China has acted swiftly in recent years to catalyze a transition to a cleaner economy and position itself as the manufacturer of a greener future.
According to a United Nations Environment Programme report, “Global Trends in Renewable Energy Investment 2019” (automatic PDF download), China has been the biggest investor in renewable energy over the last decade, spending nearly $760 billion between 2010 and 2019, double the $356 billion investment made by the U.S. The entire continent of Europe came in a close second, at $698 billion invested.
As a result, China not only leads the world in terms of total wind and solar energy installed — with a total of 288 gigawatts of wind energy capacity and 253 gigawatts of solar energy capacity at the end of 2020 — it also has positioned itself to be the primary supplier of the clean economy.
According to media organization Foreign Policy, 30 percent of the world’s wind turbine manufacturers are in China, and over 70 percent of the world’s solar photovoltaics are manufactured by the country. What’s more, China controls nearly the entire supply chain prior to final assembly of electric vehicles, the site reports.
The move to control most of the clean energy supply chain is just one part of China’s approach to this transition. Other factors, including an entrepreneurial approach to testing economic initiatives, an authoritative government structure that facilitates rapid action and a philosophy around communicating the future to citizens, are driving the transition happening within China’s borders, according to experts who spoke on a recent panel at this year’s VERGE 21 conference.
In addition to investing heavily in its clean energy infrastructure, China is also taking an entrepreneurial approach towards climate innovation by running and scaling pilot climate finance programs.
In 2017, China launched five green finance pilot zones in Zhejiang, Jiangxi, Guangdong, Guizhou and Xinjiang provinces, as climate-friendly versions of China’s existing economic development zones, according to think tank Paulson Institute.
“The idea is to experiment with climate-friendly transactions,” said Marilyn Waite, managing director of the Climate Finance Fund, during a discussion at GreenBiz’s annual VERGE 21 conference last week. Waite provided the example of the Bank of Jiangsu, the first bank in China to launch a solar photovoltaic loan that is part mortgage of the photovoltaic equipment and part loan guarantee.
The speed at which the Chinese government is able to work has been another key driver of the rapid transition that is underway, according to Peggy Liu, chairperson of the Joint U.S. China Collaboration on Clean Energy (JUCCCE). During the discussion, Liu shared her experience on introducing smart grid, a digital technology that allows for two-way communication between a utility and its customers, into China. “When [JUCCCE’s China Smart Grid Cooperative] brought smart grid into China in 2007, it only took 2.5 years before [the State Grid Corporation of China] committed $7.2 billion to implement smart grid across the country, covering 80 percent of the landmass,” Liu said.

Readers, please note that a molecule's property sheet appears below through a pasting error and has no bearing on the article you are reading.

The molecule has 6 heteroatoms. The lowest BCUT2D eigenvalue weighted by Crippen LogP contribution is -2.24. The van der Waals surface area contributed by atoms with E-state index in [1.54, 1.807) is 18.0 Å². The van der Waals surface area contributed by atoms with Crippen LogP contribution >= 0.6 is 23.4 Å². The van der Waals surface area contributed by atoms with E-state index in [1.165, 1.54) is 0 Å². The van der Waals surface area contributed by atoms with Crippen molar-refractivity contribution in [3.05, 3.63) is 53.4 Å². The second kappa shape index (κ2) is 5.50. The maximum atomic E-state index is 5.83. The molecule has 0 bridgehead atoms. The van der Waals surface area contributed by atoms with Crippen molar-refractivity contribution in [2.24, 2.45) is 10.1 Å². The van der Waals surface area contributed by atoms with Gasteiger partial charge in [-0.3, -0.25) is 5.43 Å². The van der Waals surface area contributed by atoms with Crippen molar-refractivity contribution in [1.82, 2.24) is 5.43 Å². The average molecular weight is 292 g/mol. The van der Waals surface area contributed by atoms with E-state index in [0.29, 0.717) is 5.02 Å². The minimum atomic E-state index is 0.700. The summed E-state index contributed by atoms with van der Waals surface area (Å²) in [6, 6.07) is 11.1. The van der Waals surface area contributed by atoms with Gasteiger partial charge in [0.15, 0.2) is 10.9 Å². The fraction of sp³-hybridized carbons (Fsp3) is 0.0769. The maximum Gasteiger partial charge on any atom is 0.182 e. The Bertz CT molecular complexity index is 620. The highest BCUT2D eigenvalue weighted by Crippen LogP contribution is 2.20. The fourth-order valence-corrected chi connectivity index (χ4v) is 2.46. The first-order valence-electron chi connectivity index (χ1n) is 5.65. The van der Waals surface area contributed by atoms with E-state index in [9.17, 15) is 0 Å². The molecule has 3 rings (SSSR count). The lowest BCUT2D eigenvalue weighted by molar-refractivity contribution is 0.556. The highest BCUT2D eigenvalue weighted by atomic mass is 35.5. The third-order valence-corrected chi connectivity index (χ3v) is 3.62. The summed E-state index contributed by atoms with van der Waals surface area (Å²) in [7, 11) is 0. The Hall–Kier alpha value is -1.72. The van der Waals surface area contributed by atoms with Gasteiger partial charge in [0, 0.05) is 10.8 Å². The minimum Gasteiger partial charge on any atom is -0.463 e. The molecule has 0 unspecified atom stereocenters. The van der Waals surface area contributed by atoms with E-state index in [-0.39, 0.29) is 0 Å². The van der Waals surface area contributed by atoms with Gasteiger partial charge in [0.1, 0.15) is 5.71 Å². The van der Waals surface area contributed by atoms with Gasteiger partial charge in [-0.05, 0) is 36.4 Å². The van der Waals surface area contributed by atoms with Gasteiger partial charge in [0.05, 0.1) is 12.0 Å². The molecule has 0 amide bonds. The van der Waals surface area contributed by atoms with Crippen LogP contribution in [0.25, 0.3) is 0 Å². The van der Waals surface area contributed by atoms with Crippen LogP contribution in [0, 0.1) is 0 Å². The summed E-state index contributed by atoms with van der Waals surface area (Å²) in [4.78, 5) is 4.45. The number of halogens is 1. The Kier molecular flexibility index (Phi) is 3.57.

Underlying these high-level clean economy initiatives is a country-wide storytelling campaign, led by Liu and the JUCCCE team.
A rebranded version of the China Dream, President Xi Jinping’s slogan for his campaign to rejuvenate China, Liu’s version instead paints a picture of clean air and water, liveable communities and an environmentally friendly lifestyle, according to the JUCCCE website.
Working with agencies such as Saatchi and Saatchi S, Ogilvy Green and Edelman, “[JUCCCE] did workshop after workshop, literally drawing with pens and colored pencils on paper what the China Dream would look like, and we curated that to really embed images of sustainability into a future lifestyle,” Liu said. “You have billboards in subway stops and on construction walls, you have advertisements and commercials … and that builds this energy, this angular momentum, this vortex of people all helping, subconsciously, to make the China Dream come alive.”
These factors, combined with a massive amount of financial investment, have enabled China to move towards its own sustainability goals and position itself as the supplier of the clean economy. If other countries also wish to achieve their nationally determined contributions under the Paris Agreement, they must rely on China’s clean energy manufacturing power. The strategies that China has employed during its transition are worth a note as well.
“I really want people to shift away from looking at China as the competition, because there is no competition in this race,” Liu said. “The only thing we should be thinking about is how we communicate and connect with China, in a way that is geopolitically palatable, where we create a new way for everybody to win.”